Tokyo Donors Call For End of Violence in Sri Lanka

By Melody Merin
Washington File Staff Writer

Washington - Concerned about the growing humanitarian crisis in Sri Lanka, the Co-Chairs of the Tokyo Donor Conference—the United States, the European Union, Japan and Norway—call on the Sri Lankan government and the Liberation Tigers of Tamil Eelam (LTTE) “to cease hostilities immediately and return to the negotiation table,” according to a statement issued August 11 by the Department of State.

The Tokyo Donor Conference was held on June 9 and 10, 2003 in Tokyo, with the participation of representatives from 51 countries and 22 international organizations, in order to provide support for the Sri Lankan peace process. (See related article.)

According to news reports, the recent fighting that broke out more than two weeks ago has left more than 500 people dead. Sri Lankan officials say some 150 rebels were killed August 12 as they attacked military front lines. Also, 27 military personnel were killed and 80 wounded.

The escalating violence between the two parties has forced a large number of people to flee their homes in the Trincomalee district. This is in addition to the numerous numbers of Sri Lankans who have already been displaced.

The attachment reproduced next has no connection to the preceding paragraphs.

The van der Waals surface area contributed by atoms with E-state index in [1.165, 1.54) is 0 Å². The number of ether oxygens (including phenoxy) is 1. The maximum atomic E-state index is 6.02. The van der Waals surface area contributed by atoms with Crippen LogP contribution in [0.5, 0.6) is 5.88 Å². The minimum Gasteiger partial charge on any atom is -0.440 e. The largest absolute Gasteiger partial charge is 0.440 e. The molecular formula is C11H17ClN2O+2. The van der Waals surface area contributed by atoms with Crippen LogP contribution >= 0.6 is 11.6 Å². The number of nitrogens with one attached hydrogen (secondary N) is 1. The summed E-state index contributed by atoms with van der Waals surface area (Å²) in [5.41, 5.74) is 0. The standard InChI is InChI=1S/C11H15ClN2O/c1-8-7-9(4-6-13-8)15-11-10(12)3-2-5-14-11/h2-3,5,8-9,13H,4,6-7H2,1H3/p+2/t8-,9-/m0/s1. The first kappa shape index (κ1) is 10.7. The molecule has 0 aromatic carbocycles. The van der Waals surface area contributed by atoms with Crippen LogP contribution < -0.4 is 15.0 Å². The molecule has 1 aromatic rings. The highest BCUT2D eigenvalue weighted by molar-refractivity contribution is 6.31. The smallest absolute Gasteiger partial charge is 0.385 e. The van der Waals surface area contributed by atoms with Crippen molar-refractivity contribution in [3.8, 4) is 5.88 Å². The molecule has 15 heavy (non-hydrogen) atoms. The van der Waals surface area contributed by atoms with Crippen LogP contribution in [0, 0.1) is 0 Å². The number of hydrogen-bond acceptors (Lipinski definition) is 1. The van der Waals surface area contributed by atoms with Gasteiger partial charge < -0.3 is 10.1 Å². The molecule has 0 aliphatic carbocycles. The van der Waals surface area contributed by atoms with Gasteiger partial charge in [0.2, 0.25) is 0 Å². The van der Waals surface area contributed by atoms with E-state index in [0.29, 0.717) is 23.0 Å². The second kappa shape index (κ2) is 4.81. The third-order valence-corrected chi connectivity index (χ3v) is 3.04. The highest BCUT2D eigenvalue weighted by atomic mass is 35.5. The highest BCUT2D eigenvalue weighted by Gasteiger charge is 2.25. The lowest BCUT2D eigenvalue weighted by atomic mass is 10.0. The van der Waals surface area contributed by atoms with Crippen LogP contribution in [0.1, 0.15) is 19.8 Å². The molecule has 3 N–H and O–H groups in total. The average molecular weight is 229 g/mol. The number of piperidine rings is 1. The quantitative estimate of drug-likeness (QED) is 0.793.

“Violence is not the way to resolve the ethnic conflict in Sri Lanka. The suffering inflicted on innocent civilians is intolerable,” said State Department spokesman Sean McCormack.

U.S. Assistant Secretary of State for South and Central Asian Affairs Richard Boucher spelled out the U.S. policy on the Sri Lanka conflict in a speech to the American Chamber of Commerce in Colombo, Sri Lanka, June 1. He said the United States supports the democratically elected Sri Lankan government and condemns the LTTE for its “scores of unprovoked attacks on civilians and military personnel, [and] assassinations and suicide operations. At the same time, Boucher stated that the Tamil minority has "a very legitimate desire ... to be able to control their own lives, to rule their own destinies and to govern themselves in their own homeland, in the areas they've traditionally inhabited." (See related article.)

Violence between the Sri Lankan government and the LTTE has been going on despite a cease-fire negotiated in 2002. One example was the assassination of Sri Lankan Foreign Minister Lakshman Kadirgamar in August 12, 2005, followed by an assassination campaign conducted by the Karuna faction, a breakaway faction of the LTTE, which resulted in nearly 200 deaths.

The Co-Chairs called for independent, international investigations of allegations of serious human rights abuses and maintained their commitment to “supporting the peace process.”

Meanwhile another meeting of the Co-Chairs is being planned to fully discuss the ongoing situation and the necessary actions that will be needed.

For more information, see 2005 South Asia Terrorism Overview (PDF – 9 pages).